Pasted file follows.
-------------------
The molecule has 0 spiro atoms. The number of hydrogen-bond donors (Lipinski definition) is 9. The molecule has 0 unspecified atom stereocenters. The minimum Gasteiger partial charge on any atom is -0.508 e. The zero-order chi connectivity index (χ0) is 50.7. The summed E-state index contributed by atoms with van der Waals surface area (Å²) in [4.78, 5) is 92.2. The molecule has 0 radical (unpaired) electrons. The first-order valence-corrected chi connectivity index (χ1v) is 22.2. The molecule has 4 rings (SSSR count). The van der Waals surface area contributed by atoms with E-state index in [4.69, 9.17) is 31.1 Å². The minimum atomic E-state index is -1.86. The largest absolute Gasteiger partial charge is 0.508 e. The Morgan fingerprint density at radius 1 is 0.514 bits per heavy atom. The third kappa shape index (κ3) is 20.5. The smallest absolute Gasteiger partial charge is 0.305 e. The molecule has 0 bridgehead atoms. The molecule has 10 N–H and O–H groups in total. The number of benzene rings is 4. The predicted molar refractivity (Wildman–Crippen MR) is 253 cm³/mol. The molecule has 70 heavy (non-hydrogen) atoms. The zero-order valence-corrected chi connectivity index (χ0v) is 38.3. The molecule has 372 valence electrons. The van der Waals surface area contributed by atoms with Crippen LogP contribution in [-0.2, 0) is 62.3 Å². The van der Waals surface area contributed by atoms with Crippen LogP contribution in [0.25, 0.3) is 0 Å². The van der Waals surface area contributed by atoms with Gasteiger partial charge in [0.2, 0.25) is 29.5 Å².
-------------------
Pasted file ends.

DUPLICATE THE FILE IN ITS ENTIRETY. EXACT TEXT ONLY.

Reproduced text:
The molecule has 0 spiro atoms. The number of hydrogen-bond donors (Lipinski definition) is 9. The molecule has 0 unspecified atom stereocenters. The minimum Gasteiger partial charge on any atom is -0.508 e. The zero-order chi connectivity index (χ0) is 50.7. The summed E-state index contributed by atoms with van der Waals surface area (Å²) in [4.78, 5) is 92.2. The molecule has 0 radical (unpaired) electrons. The first-order valence-corrected chi connectivity index (χ1v) is 22.2. The molecule has 4 rings (SSSR count). The van der Waals surface area contributed by atoms with E-state index in [4.69, 9.17) is 31.1 Å². The minimum atomic E-state index is -1.86. The largest absolute Gasteiger partial charge is 0.508 e. The Morgan fingerprint density at radius 1 is 0.514 bits per heavy atom. The third kappa shape index (κ3) is 20.5. The smallest absolute Gasteiger partial charge is 0.305 e. The molecule has 0 bridgehead atoms. The molecule has 10 N–H and O–H groups in total. The number of benzene rings is 4. The predicted molar refractivity (Wildman–Crippen MR) is 253 cm³/mol. The molecule has 70 heavy (non-hydrogen) atoms. The zero-order valence-corrected chi connectivity index (χ0v) is 38.3. The molecule has 372 valence electrons. The van der Waals surface area contributed by atoms with Crippen LogP contribution in [-0.2, 0) is 62.3 Å². The van der Waals surface area contributed by atoms with Crippen LogP contribution in [0.25, 0.3) is 0 Å². The van der Waals surface area contributed by atoms with Gasteiger partial charge in [0.2, 0.25) is 29.5 Å².